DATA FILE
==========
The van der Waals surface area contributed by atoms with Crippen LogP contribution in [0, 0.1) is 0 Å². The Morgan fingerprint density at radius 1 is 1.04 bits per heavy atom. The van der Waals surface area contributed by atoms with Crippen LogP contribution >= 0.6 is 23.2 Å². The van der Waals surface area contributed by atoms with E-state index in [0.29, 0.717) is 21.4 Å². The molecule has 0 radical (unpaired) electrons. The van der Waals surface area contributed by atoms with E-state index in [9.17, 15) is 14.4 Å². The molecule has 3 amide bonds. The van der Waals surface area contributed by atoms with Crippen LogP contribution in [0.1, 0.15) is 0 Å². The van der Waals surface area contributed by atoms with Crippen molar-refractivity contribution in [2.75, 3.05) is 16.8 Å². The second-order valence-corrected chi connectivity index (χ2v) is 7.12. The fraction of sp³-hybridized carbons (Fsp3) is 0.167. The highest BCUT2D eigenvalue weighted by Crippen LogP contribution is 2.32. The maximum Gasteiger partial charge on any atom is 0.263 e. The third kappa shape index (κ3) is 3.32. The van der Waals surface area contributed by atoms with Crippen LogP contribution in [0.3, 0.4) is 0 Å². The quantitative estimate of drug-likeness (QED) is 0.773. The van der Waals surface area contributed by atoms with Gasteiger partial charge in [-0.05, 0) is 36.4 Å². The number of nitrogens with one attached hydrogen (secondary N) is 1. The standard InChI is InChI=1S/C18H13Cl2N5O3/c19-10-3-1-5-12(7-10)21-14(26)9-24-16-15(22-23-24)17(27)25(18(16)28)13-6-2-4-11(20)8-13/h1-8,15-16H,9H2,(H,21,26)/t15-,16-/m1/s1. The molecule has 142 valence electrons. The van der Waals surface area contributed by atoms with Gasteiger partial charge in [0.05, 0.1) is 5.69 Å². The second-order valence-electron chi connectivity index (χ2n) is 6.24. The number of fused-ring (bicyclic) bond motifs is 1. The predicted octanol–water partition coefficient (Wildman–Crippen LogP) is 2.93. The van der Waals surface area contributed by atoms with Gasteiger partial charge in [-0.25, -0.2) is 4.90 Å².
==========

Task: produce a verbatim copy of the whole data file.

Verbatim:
The van der Waals surface area contributed by atoms with Crippen LogP contribution in [0, 0.1) is 0 Å². The Morgan fingerprint density at radius 1 is 1.04 bits per heavy atom. The van der Waals surface area contributed by atoms with Crippen LogP contribution >= 0.6 is 23.2 Å². The van der Waals surface area contributed by atoms with E-state index in [0.29, 0.717) is 21.4 Å². The molecule has 0 radical (unpaired) electrons. The van der Waals surface area contributed by atoms with E-state index in [9.17, 15) is 14.4 Å². The molecule has 3 amide bonds. The van der Waals surface area contributed by atoms with Crippen LogP contribution in [0.1, 0.15) is 0 Å². The van der Waals surface area contributed by atoms with Crippen molar-refractivity contribution in [2.75, 3.05) is 16.8 Å². The second-order valence-corrected chi connectivity index (χ2v) is 7.12. The fraction of sp³-hybridized carbons (Fsp3) is 0.167. The highest BCUT2D eigenvalue weighted by Crippen LogP contribution is 2.32. The maximum Gasteiger partial charge on any atom is 0.263 e. The third kappa shape index (κ3) is 3.32. The van der Waals surface area contributed by atoms with Crippen LogP contribution in [0.3, 0.4) is 0 Å². The quantitative estimate of drug-likeness (QED) is 0.773. The van der Waals surface area contributed by atoms with Gasteiger partial charge in [-0.05, 0) is 36.4 Å². The number of nitrogens with one attached hydrogen (secondary N) is 1. The standard InChI is InChI=1S/C18H13Cl2N5O3/c19-10-3-1-5-12(7-10)21-14(26)9-24-16-15(22-23-24)17(27)25(18(16)28)13-6-2-4-11(20)8-13/h1-8,15-16H,9H2,(H,21,26)/t15-,16-/m1/s1. The molecule has 142 valence electrons. The van der Waals surface area contributed by atoms with Gasteiger partial charge in [0.05, 0.1) is 5.69 Å². The second-order valence-electron chi connectivity index (χ2n) is 6.24. The number of fused-ring (bicyclic) bond motifs is 1. The predicted octanol–water partition coefficient (Wildman–Crippen LogP) is 2.93. The van der Waals surface area contributed by atoms with Gasteiger partial charge in [-0.25, -0.2) is 4.90 Å².